In spite of the failed peace referendum, both sides seem to have not given up hope. Hours after the results came in, FARC issued a press release reiterating their intentions to continue their pursuit of a peace deal, saying that the only weapons they plan to use in the future are “words to build a better future”. Meanwhile, President Juan Santos announced that the FARC/Colombia ceasefire would remain in effect.
I mentioned in my previous post that sunny ways are still far off in the horizon. Unfortunately, they are further off than I had anticipated, and today’s events have tested the enormous levels of patience, persistence, and compromise required by all parties in the peace process. However, if there’s any silver lining to today’s events, its that both sides continue to show willingness to pursue a peaceful solution to their half-century old conflict.
Instead of going with my usual essay/blog format, I’ve decided quickly comment on something positive.
Hidden beneath the stories of the 2016 Rio Olympics last month was a story that quietly sneaked into international headlines. You almost had to look with a magnifying glass to see it.
The Colombian War is over. The government and the country’s rebel group, FARC, agreed to a peace treaty, which is waiting to be voted on by FARC members next month.
Colombians and Latin Americans rejoiced. Personally, I was convinced I would father my own children before I ever saw the day.
Like most Latin American countries in the 20th Century, Colombia has witnessed the crippling effects of armed conflicts. Aside from the infamous drug cartels and operations that have been made known to the world through pop-culture, this grittier, decades-long conflict took place over a course of 52 years.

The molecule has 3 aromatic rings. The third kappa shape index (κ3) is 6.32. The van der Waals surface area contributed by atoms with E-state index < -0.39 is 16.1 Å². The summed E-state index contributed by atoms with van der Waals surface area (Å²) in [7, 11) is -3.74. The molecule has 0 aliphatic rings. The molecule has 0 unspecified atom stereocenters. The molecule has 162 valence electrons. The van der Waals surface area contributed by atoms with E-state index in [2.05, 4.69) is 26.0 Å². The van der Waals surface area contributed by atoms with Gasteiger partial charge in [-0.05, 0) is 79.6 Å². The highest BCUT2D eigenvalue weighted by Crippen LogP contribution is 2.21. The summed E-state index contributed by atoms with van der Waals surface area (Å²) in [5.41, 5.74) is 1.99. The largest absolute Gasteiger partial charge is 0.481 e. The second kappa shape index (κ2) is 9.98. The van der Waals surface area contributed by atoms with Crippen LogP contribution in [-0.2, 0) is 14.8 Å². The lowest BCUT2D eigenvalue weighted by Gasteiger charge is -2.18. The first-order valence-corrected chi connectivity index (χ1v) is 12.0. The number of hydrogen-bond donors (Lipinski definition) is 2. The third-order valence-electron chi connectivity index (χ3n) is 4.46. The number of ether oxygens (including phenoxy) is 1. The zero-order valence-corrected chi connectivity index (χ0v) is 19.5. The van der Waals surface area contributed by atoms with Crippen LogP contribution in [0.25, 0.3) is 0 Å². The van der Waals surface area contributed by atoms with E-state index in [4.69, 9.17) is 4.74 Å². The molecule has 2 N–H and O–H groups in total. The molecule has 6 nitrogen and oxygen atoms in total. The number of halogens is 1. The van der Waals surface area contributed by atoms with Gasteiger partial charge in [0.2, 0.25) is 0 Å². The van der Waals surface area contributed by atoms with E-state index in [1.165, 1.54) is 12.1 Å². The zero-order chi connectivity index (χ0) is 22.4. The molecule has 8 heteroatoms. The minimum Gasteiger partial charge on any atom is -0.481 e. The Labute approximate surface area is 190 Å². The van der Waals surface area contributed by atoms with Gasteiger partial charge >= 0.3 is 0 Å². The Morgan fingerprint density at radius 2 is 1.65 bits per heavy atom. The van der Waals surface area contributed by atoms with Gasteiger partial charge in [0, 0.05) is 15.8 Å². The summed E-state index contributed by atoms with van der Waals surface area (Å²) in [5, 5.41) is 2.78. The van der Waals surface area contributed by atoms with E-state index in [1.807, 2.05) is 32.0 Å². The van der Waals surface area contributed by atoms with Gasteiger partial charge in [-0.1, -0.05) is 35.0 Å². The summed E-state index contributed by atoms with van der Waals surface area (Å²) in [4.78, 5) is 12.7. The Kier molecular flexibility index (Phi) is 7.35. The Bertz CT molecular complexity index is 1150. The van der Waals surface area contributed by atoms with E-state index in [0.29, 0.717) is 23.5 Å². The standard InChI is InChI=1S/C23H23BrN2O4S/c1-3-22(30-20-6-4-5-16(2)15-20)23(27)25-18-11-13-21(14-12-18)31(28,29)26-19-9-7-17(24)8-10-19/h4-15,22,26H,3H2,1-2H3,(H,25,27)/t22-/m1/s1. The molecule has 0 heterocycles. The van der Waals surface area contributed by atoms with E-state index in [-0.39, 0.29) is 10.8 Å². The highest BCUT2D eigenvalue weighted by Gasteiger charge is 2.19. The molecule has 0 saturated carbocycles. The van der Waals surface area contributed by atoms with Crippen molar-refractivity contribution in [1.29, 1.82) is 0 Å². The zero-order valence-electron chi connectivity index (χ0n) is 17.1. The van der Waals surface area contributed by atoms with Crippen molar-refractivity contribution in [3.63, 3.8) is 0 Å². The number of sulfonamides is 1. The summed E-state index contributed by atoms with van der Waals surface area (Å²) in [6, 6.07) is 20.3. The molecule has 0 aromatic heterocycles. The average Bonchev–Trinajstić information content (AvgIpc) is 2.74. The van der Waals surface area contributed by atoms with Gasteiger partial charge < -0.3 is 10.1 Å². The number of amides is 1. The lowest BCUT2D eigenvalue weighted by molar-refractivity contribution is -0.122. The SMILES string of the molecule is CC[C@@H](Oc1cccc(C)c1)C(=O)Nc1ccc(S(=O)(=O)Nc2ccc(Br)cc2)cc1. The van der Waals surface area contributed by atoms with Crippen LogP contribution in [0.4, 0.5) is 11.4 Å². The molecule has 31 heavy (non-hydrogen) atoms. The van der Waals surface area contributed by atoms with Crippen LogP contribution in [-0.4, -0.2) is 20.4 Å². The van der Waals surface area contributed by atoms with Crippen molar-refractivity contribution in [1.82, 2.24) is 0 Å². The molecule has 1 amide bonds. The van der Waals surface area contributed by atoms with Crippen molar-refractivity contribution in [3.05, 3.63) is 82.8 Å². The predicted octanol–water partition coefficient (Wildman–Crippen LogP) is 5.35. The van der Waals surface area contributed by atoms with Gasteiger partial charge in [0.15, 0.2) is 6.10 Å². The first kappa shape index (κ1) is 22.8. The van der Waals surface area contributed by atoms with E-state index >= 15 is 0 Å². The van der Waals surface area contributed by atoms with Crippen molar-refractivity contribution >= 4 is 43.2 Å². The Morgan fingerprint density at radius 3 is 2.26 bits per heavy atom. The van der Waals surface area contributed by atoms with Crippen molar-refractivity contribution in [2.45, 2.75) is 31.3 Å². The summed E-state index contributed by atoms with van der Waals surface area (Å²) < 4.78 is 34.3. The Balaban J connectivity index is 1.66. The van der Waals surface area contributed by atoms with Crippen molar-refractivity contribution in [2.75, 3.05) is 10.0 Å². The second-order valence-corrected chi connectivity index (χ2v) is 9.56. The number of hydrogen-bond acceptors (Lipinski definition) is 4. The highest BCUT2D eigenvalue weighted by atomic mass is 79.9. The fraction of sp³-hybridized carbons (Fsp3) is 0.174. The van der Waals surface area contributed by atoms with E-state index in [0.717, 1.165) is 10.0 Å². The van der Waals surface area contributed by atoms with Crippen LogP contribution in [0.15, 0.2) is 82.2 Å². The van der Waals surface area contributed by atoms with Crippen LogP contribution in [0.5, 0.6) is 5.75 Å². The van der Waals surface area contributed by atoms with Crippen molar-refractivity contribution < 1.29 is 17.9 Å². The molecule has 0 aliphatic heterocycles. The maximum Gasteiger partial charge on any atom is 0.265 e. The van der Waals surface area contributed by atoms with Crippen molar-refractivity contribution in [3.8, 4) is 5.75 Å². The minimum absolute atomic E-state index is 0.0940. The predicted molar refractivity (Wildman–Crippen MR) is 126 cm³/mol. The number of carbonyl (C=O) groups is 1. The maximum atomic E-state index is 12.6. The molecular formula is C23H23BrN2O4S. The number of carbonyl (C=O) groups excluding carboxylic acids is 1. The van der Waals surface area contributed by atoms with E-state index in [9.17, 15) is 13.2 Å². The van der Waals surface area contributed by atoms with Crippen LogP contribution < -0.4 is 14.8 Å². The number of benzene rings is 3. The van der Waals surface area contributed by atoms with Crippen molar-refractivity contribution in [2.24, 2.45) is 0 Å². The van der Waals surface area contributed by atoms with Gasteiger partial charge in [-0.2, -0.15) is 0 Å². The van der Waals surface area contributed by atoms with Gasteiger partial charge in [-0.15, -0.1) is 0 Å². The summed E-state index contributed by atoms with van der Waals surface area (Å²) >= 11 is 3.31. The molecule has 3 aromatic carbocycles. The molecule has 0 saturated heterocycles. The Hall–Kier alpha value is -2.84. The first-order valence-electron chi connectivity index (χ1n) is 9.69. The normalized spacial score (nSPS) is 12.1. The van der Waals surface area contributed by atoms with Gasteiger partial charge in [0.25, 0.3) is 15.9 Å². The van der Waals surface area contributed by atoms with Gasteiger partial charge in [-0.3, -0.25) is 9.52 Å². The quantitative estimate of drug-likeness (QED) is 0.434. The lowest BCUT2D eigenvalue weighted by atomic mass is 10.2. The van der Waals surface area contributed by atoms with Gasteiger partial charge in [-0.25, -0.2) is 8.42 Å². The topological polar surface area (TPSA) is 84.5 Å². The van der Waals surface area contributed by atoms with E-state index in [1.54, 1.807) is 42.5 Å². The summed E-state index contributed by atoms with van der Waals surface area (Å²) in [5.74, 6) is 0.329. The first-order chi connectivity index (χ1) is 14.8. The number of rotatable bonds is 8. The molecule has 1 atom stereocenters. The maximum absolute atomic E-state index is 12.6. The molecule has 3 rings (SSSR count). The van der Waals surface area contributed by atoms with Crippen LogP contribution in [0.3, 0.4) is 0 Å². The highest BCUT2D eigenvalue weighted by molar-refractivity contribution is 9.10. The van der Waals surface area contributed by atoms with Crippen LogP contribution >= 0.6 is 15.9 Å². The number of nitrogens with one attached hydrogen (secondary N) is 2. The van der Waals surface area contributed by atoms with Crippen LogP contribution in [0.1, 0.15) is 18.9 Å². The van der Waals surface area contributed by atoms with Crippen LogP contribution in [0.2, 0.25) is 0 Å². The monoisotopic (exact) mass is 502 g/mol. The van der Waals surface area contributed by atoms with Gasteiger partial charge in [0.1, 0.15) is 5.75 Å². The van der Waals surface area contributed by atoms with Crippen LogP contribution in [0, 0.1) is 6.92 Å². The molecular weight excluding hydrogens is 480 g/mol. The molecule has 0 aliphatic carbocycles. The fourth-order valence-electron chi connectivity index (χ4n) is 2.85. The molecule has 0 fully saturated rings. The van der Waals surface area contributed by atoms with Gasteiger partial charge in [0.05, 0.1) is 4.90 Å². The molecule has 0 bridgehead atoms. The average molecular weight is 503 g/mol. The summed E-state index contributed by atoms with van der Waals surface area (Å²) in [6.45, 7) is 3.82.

Half a century! Imagine that. Multiple generations of Colombian families have never tasted peace. In that time, Colombia’s military spending increased drastically—according to World Bank data, since 2000, Colombia has devoted at least 3% of its GDP toward military spending. Between 2000 and 2010, the country’s military spending doubled from $5.7 bn to $10.4bn (found on p. 16 of the Financial Times)
The peace process started in June and wrapped up in late August. The deal stipulates that the FARC rebel group will disarm within 6 months following the deal and become a legitimate political party, the same way the FMLN in El Salvador went from being a rebel group to the country’s dominant left-wing party.
Peace is great. But the challenges to reintegrate to society are only beginning for FARC.
It’s been alleged that FARC financed its operations through sketchy deals, ones which included drug trafficking and kidnappings–allegations which FARC denies. As a result, some Colombians don’t look at the ex-rebel group too kindly.
From an outsider’s perspective, it will be a case study on how (or if) Colombians forgive and/or forget the conflict’s past—if it’s anything like the public sentiment towards street gangs in Central America (which usually calls for “exterminating the roaches/rats”), the estimated 15,000-18,000 ex-FARC fighters–some of whom have been FARC fighters for the majority of their lives (these include militia and troops)–could run into some rough terrain. What will state support for their reintegration into society look like?
There’s also the question of what happens to the soldiers on the government’s side: soldiers who were trained to fight may be called upon to adopt a more civic, policing role. How will they deal with this new responsibility?
There are many questions surrounding the future of Colombia, but Colombia laid the first bricks for a road to a brighter tomorrow. Sunny ways are still far off in the horizon, but it has stopped raining bullets. And that’s something the world should rejoice about.
In a textbook case of participatory democracy, the UK stunned the world by voting to exit the European Union. What comes next is unknown; it will take time for the dust to settle and for I’s to be crossed and T’s to be dotted (or is it the other way around?), but there has been no shortage of drama since the historic vote.